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Kettles filled over holidays

January 10, 2000|By MARLO BARNHART

When the Salvation Army bells stopped ringing in Hagerstown this Christmas season, it became apparent that shoppers had been very generous.

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"We exceeded our kettle goal by about 2 percent," said Major Robert Henderson. That translates into about $1,200 over the $60,000 that the agency hoped to collect.

The concern over vital income stemmed from this holiday season being the first that the Salvation Army was going without funding from the United Way campaign.

But that fear proved unfounded.

"We haven't got the final figures for the rest of our direct mail drive yet, but we're hoping we'll be similarly blessed," Henderson said. That goal is $120,000.

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In Martinsburg, W.Va., the kettle drive came in a little under goal, but Capt. Andrew Gilliam said he believes he knows why.

"We delayed starting our kettle drive for about six days this Christmas season," Gilliam said. The belief was that the public gets turned off when holiday fund drives starts too early, he said.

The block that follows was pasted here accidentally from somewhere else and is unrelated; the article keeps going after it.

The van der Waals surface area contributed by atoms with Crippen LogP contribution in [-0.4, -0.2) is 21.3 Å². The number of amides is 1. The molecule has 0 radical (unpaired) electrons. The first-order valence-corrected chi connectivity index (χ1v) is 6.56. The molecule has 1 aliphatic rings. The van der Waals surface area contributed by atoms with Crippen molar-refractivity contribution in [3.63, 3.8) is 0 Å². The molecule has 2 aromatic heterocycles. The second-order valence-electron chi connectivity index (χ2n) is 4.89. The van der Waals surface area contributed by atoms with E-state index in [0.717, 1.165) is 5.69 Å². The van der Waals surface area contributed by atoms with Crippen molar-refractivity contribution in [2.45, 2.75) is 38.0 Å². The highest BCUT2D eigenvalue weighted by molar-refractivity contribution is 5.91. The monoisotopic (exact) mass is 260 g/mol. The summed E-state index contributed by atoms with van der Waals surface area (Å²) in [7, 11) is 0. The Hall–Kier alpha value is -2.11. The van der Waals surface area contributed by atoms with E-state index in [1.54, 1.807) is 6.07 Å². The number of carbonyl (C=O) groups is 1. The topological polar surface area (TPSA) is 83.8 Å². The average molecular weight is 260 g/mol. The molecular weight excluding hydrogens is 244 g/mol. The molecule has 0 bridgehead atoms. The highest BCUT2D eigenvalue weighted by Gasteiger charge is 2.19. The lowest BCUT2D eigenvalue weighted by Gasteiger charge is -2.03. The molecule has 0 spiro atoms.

Even with the delay, Gilliam said most kettle locations reported doing well.

In Chambersburg, Pa., the kettle drive for the Salvation Army at 159 Lincoln Way West was headed by Bob Weagly.

"We didn't have a goal figure, but we took in $103,000," Weagly said. "That was more than last year."

The results of the mail campaign aren't known yet, he said.

Capt. Sam Hearne, who heads up the Salvation Army in Frederick, couldn't be reached to learn if the kettle drive with its $80,000 goal and the $230,000 mail campaign were successful there.

In Hagerstown, the extra funds collected may come in handy to offset the increases in the daily feeding program sponsored by the agency.

"We're serving more and more meals every year," Henderson said from the 534 W. Franklin St. headquarters.

The Salvation Army operation in Martinsburg doesn't have a daily soup kitchen, only a food bank, Gilliam said.

Chambersburg has a daily soup kitchen but no day-to-day food bank, Weagly said.

In addition to the Hagerstown Salvation Army, there is another daily feeding program in Hagerstown - at the Union Rescue Mission at 125 N. Prospect St.

"We started a soup line in the mid-1980s, then mostly for men," said Dorcas Black, a spokesman for the mission. "Now we serve 15 to 20 men, women and children seven days a week at 1 p.m."

Every Tuesday since the fall of 1996, Zion Reformed Church at 201 N. Potomac St. has operated a soup kitchen from 5:15 to 6 p.m.

"It's a mission project of our church," said Dave Schwartz, Zion consistory president, who added that volunteers keep the program alive.

Schwartz said 95 was the high number of participants but the average is 60 to 70, mostly adult men and women but a few babies every once in a while.

There are no questions asked when the hungry show up to eat, Schwartz said.

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